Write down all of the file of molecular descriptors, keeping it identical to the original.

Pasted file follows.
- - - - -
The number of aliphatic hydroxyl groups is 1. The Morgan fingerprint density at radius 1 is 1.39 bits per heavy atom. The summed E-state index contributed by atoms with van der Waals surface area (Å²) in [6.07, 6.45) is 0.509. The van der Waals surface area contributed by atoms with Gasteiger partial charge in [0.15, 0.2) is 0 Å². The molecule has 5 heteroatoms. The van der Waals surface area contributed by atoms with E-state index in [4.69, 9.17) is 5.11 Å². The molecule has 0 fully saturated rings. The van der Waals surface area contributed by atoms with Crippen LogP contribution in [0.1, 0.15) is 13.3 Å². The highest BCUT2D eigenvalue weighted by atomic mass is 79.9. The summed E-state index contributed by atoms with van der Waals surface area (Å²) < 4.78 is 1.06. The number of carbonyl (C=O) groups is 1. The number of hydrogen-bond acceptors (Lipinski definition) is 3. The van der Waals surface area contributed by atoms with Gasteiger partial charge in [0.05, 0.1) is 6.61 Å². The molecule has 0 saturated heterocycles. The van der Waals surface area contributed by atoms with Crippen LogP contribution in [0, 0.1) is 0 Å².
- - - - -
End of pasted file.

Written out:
The number of aliphatic hydroxyl groups is 1. The Morgan fingerprint density at radius 1 is 1.39 bits per heavy atom. The summed E-state index contributed by atoms with van der Waals surface area (Å²) in [6.07, 6.45) is 0.509. The van der Waals surface area contributed by atoms with Gasteiger partial charge in [0.15, 0.2) is 0 Å². The molecule has 5 heteroatoms. The van der Waals surface area contributed by atoms with E-state index in [4.69, 9.17) is 5.11 Å². The molecule has 0 fully saturated rings. The van der Waals surface area contributed by atoms with Crippen LogP contribution in [0.1, 0.15) is 13.3 Å². The highest BCUT2D eigenvalue weighted by atomic mass is 79.9. The summed E-state index contributed by atoms with van der Waals surface area (Å²) < 4.78 is 1.06. The number of carbonyl (C=O) groups is 1. The number of hydrogen-bond acceptors (Lipinski definition) is 3. The van der Waals surface area contributed by atoms with Gasteiger partial charge in [0.05, 0.1) is 6.61 Å². The molecule has 0 saturated heterocycles. The van der Waals surface area contributed by atoms with Crippen LogP contribution in [0, 0.1) is 0 Å².